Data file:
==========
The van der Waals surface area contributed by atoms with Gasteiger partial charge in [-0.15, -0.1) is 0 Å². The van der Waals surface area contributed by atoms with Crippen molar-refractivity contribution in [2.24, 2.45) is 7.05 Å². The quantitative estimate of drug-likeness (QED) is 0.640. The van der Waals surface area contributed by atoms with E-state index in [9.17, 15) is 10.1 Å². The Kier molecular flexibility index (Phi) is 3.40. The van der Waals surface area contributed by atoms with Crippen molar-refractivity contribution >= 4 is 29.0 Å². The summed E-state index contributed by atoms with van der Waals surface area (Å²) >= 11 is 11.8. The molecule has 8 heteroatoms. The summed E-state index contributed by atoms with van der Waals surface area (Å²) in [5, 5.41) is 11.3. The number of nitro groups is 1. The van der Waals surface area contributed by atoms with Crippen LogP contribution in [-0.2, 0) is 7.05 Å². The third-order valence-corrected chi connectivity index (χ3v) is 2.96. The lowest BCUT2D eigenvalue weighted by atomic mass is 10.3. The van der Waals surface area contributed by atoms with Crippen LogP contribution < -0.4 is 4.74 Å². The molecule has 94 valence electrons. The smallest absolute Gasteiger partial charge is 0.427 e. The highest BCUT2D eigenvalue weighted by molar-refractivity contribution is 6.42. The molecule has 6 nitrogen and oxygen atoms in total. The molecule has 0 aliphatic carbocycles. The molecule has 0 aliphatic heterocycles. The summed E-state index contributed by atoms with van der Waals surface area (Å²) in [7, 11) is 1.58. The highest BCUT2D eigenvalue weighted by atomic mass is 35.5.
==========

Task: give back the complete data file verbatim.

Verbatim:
The van der Waals surface area contributed by atoms with Gasteiger partial charge in [-0.15, -0.1) is 0 Å². The van der Waals surface area contributed by atoms with Crippen molar-refractivity contribution in [2.24, 2.45) is 7.05 Å². The quantitative estimate of drug-likeness (QED) is 0.640. The van der Waals surface area contributed by atoms with E-state index in [9.17, 15) is 10.1 Å². The Kier molecular flexibility index (Phi) is 3.40. The van der Waals surface area contributed by atoms with Crippen molar-refractivity contribution >= 4 is 29.0 Å². The summed E-state index contributed by atoms with van der Waals surface area (Å²) >= 11 is 11.8. The molecule has 8 heteroatoms. The summed E-state index contributed by atoms with van der Waals surface area (Å²) in [5, 5.41) is 11.3. The number of nitro groups is 1. The van der Waals surface area contributed by atoms with Crippen LogP contribution in [-0.2, 0) is 7.05 Å². The third-order valence-corrected chi connectivity index (χ3v) is 2.96. The lowest BCUT2D eigenvalue weighted by atomic mass is 10.3. The van der Waals surface area contributed by atoms with Crippen LogP contribution < -0.4 is 4.74 Å². The molecule has 94 valence electrons. The smallest absolute Gasteiger partial charge is 0.427 e. The highest BCUT2D eigenvalue weighted by molar-refractivity contribution is 6.42. The molecule has 6 nitrogen and oxygen atoms in total. The molecule has 0 aliphatic carbocycles. The molecule has 0 aliphatic heterocycles. The summed E-state index contributed by atoms with van der Waals surface area (Å²) in [7, 11) is 1.58. The highest BCUT2D eigenvalue weighted by atomic mass is 35.5.